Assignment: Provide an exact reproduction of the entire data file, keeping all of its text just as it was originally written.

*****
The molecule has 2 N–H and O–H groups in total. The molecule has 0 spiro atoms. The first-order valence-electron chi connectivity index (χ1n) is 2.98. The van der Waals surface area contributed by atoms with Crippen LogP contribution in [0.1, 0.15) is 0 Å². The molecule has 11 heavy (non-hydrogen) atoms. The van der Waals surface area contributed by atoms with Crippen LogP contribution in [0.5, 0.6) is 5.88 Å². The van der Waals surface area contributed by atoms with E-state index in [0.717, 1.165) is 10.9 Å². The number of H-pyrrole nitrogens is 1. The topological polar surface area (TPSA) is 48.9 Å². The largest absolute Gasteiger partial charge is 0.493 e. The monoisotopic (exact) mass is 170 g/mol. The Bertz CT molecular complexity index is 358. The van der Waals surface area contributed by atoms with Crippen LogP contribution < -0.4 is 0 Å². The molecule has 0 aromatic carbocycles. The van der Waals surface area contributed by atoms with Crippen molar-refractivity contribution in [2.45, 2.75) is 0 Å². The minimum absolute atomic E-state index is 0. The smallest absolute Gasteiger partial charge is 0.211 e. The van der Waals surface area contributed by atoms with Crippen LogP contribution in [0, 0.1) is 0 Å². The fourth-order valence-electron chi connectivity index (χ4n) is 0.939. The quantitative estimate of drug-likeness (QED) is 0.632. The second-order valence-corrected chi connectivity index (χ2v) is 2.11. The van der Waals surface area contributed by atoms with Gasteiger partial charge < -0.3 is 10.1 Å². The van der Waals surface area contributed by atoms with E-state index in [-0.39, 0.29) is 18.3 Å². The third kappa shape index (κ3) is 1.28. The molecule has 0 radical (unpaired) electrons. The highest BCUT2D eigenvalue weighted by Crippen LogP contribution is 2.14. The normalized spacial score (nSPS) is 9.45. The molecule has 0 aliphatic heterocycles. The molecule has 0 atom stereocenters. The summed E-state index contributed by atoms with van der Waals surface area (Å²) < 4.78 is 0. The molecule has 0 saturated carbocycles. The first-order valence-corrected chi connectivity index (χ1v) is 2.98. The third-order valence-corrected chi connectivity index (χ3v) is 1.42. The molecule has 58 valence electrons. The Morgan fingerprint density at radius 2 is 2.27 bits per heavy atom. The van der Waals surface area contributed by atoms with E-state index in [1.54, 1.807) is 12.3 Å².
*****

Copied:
The molecule has 2 N–H and O–H groups in total. The molecule has 0 spiro atoms. The first-order valence-electron chi connectivity index (χ1n) is 2.98. The van der Waals surface area contributed by atoms with Crippen LogP contribution in [0.1, 0.15) is 0 Å². The molecule has 11 heavy (non-hydrogen) atoms. The van der Waals surface area contributed by atoms with Crippen LogP contribution in [0.5, 0.6) is 5.88 Å². The van der Waals surface area contributed by atoms with E-state index in [0.717, 1.165) is 10.9 Å². The number of H-pyrrole nitrogens is 1. The topological polar surface area (TPSA) is 48.9 Å². The largest absolute Gasteiger partial charge is 0.493 e. The monoisotopic (exact) mass is 170 g/mol. The Bertz CT molecular complexity index is 358. The van der Waals surface area contributed by atoms with Crippen LogP contribution < -0.4 is 0 Å². The molecule has 0 aromatic carbocycles. The van der Waals surface area contributed by atoms with Crippen molar-refractivity contribution in [2.45, 2.75) is 0 Å². The minimum absolute atomic E-state index is 0. The smallest absolute Gasteiger partial charge is 0.211 e. The van der Waals surface area contributed by atoms with Crippen LogP contribution in [0, 0.1) is 0 Å². The fourth-order valence-electron chi connectivity index (χ4n) is 0.939. The quantitative estimate of drug-likeness (QED) is 0.632. The second-order valence-corrected chi connectivity index (χ2v) is 2.11. The van der Waals surface area contributed by atoms with Gasteiger partial charge < -0.3 is 10.1 Å². The van der Waals surface area contributed by atoms with E-state index in [-0.39, 0.29) is 18.3 Å². The third kappa shape index (κ3) is 1.28. The molecule has 0 radical (unpaired) electrons. The highest BCUT2D eigenvalue weighted by Crippen LogP contribution is 2.14. The normalized spacial score (nSPS) is 9.45. The molecule has 0 aliphatic heterocycles. The molecule has 0 atom stereocenters. The summed E-state index contributed by atoms with van der Waals surface area (Å²) < 4.78 is 0. The molecule has 0 saturated carbocycles. The first-order valence-corrected chi connectivity index (χ1v) is 2.98. The third-order valence-corrected chi connectivity index (χ3v) is 1.42. The molecule has 58 valence electrons. The Morgan fingerprint density at radius 2 is 2.27 bits per heavy atom. The van der Waals surface area contributed by atoms with E-state index in [1.54, 1.807) is 12.3 Å².